Guess what? As utility companies rush to upgrade your energy meters and their power grids to be “smart” they may be stupidly inviting in hackers.So finds an internal audit by the Energy Department, which has spent about $3.5 billion in stimulus money to help fund smart grids. [PDF here.]
Inspectors found that about one-third of these projects failed to put in adequate security controls. This is even after the government had told them what to do. The Energy Department wanted to see a thorough risk assessment and details on how utilities would respond to security thugs should an attack happen.
Funny thing is, these utilities got the money for the projects even when they blew off part of their security planning.
In some cases crummy security could let hackers gain personal information of homeowners, says the Washington Post. Attacks could also bring down the utility and, in a worst-case scenario, harm the whole dang power grid.
While that level of risk may seem unrealistic, last year a report surfaced that indicated hack attacks against power infrastructures worldwide were on the rise.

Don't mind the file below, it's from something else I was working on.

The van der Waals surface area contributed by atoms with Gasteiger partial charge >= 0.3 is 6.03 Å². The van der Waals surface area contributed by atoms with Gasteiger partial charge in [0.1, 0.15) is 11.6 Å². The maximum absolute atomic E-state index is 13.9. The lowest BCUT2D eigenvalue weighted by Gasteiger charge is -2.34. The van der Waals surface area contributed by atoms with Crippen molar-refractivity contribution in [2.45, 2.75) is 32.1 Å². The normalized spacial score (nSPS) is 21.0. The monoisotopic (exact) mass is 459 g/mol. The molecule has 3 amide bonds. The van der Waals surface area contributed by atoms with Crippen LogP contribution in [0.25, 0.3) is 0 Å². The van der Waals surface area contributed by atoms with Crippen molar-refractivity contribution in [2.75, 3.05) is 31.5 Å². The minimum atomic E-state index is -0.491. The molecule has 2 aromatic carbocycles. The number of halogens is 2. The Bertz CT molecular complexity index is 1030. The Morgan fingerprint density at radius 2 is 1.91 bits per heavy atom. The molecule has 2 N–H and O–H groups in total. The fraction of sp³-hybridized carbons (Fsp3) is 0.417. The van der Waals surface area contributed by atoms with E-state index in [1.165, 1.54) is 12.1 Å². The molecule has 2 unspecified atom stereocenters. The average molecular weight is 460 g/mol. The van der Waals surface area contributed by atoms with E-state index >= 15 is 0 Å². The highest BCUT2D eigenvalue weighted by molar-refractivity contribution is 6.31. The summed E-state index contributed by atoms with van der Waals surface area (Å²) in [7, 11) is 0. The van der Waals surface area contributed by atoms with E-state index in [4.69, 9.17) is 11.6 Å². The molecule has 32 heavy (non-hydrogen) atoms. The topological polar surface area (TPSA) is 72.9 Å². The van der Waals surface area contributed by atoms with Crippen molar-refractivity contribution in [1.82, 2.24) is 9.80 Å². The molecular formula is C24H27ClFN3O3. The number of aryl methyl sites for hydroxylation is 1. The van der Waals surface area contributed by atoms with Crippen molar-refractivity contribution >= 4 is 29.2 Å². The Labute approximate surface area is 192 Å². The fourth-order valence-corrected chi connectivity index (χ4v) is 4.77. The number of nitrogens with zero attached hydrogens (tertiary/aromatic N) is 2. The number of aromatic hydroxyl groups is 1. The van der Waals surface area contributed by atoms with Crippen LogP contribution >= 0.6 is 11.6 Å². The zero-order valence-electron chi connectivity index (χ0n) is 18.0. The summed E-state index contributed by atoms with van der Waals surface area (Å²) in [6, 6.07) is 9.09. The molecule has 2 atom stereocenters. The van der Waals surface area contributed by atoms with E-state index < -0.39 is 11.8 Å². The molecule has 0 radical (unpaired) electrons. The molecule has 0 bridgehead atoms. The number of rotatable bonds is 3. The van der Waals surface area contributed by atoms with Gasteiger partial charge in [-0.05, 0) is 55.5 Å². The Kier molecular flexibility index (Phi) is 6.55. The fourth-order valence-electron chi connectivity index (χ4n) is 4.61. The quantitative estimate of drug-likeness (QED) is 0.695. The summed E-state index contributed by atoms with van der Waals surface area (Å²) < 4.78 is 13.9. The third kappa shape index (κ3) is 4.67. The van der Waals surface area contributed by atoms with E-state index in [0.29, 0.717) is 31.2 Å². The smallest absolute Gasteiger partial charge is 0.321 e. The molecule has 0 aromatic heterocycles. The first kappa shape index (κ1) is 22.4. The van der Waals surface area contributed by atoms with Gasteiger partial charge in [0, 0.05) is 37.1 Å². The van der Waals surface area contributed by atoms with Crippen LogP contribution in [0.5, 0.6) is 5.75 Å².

The grants cover a three-year period so the auditor is pressing for utilities to beef up their security during this period.
So-called “smart grids” use computers to automate power meters and allow them to be managed remotely (no more meter readers walking door to door). With smart grids, consumers could get some cool new ways to control a building’s power usage, such as viewing and modifying electricity usage over the Internet. But with such advantages comes the risk of hack attacks.
Smart grids are a major initiative for many big IT firms including Cisco, IBM, Siemens, Oracle, and HP.
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